be summoned to the legislative which it had been used was one council, or elect, or be elected, to which bore not the slightest shade the legislative assembly of these of a political aspect. It was that provinces, unless he was either a of a 'man' who had menaced a natural born subject of Great foreign ambassador, and who, Britain, or a subject who had be there was the best reason for precome so by the conquest and ces- suming, would have carried his sion of the Canadas, or had been threats into execution, had he not naturalized by an act of the British been brought before the Privy parliament. A bill was now Council, and dealt with under the passed, giving to a naturalizing provisions of this act. With the act of the Canadian legislature the exception of that singular case, the same effect as to one of the legis- powers, which had been confided to lature at home; but providing that him under that act, not only were, such act should be null and void if he trusted, not abused, but were not ratified by his majesty within actually not exercised. He had two years after it should have also the satisfaction of stating that been presented to him for that in addition to the act remaining
inoperative in his own hands, it Excepting the relaxation of the had never been used for the purnavigation laws in favour of the poses of annoyance by those in
states of South America, subordinate situations. He could which has been already noticed,t also bear testimony to the exceland incidental remarks on the pro- lent conduct of the foreigners gress of the insurrection in Greece, resident in this country; and had which excited no discussion, and it not been for such discretion on led to no result, the only measure their part, the House and the regarding our relations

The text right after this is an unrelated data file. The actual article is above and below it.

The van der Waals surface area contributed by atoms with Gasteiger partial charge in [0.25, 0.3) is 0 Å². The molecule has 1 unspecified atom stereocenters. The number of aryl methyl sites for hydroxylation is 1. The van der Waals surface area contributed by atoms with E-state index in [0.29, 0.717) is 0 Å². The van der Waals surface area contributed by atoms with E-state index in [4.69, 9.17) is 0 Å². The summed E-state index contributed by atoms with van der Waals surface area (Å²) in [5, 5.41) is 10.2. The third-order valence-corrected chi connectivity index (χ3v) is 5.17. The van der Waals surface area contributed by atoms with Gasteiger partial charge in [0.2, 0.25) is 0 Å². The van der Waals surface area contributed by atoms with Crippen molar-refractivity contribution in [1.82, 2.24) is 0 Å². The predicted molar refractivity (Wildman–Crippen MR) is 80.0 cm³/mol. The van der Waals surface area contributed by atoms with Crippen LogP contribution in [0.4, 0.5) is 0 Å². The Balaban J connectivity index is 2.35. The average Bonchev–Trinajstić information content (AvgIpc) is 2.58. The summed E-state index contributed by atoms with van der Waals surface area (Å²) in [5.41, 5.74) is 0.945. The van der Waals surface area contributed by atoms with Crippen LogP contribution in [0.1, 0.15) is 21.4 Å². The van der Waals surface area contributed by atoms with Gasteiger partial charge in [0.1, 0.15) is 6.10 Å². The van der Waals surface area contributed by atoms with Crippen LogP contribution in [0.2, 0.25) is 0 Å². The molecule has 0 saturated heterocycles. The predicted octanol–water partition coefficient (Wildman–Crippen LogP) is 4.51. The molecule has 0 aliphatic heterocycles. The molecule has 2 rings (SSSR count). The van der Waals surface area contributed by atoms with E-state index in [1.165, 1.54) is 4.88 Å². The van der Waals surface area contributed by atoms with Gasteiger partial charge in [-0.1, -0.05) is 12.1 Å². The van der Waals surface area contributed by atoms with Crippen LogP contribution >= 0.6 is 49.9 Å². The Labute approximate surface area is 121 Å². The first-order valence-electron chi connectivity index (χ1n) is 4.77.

with foreign country would now have been destátes, which occupied the atten- prived of the satisfaction of seeing tion of parliament, was the ex- such a measure as the present inpiry of the Alien act. During troduced ; and he trusted they this session it died a natural death, would so conduct themselves as and the expectations which had not to incur the imputation of been entertained that no renewal making a bad return for the conof a measure always unpopular, fidence about to be reposed in although sometimes necessary,
them. Many of them had been would be proposed, were not dis- compelled to seek, and had found, appointed. In introducing the an asylum in this country; and it milder set of regulations which, would be but a bad return for the conferring no power of sending reception they experienced, were aliens out of the country, were they to make England the scene now to take its place, Mr. Peel of plots and conspiracies against said, that, in relinquishing the existing authorities in their own power which that act had be- country. If, however, that should stowed, he had the gratifying con- turn out to be the case, an event he sciousness that, in no instance, had by no means anticipated, he would it been abused. The only case in feel it his duty to apply to parlia
ment for the renewal of those 7 Geo. 4. c. 68.
powers for which he had the satisVide ante, p. 67:
faction to believe there was now no
necesssity, and for which he trusted warrant under his hand, or by there would be no future occasion. notice in the gazette. When leav